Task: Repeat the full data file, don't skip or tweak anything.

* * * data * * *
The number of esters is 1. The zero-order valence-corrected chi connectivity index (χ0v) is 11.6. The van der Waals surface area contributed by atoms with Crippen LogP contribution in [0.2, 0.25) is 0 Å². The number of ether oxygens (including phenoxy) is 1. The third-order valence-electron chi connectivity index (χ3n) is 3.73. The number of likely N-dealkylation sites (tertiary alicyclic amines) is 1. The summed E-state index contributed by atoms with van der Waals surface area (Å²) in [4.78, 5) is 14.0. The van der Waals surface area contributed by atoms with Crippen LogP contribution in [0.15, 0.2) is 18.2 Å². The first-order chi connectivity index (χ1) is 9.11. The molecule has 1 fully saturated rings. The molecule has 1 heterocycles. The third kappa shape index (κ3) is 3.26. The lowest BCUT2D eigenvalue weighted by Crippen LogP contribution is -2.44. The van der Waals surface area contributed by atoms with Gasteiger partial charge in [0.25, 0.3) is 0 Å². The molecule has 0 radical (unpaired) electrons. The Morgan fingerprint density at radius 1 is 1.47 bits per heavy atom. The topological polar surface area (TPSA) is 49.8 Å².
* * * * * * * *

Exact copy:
The number of esters is 1. The zero-order valence-corrected chi connectivity index (χ0v) is 11.6. The van der Waals surface area contributed by atoms with Crippen LogP contribution in [0.2, 0.25) is 0 Å². The number of ether oxygens (including phenoxy) is 1. The third-order valence-electron chi connectivity index (χ3n) is 3.73. The number of likely N-dealkylation sites (tertiary alicyclic amines) is 1. The summed E-state index contributed by atoms with van der Waals surface area (Å²) in [4.78, 5) is 14.0. The van der Waals surface area contributed by atoms with Crippen LogP contribution in [0.15, 0.2) is 18.2 Å². The first-order chi connectivity index (χ1) is 9.11. The molecule has 1 fully saturated rings. The molecule has 1 heterocycles. The third kappa shape index (κ3) is 3.26. The lowest BCUT2D eigenvalue weighted by Crippen LogP contribution is -2.44. The van der Waals surface area contributed by atoms with Gasteiger partial charge in [0.25, 0.3) is 0 Å². The molecule has 0 radical (unpaired) electrons. The Morgan fingerprint density at radius 1 is 1.47 bits per heavy atom. The topological polar surface area (TPSA) is 49.8 Å².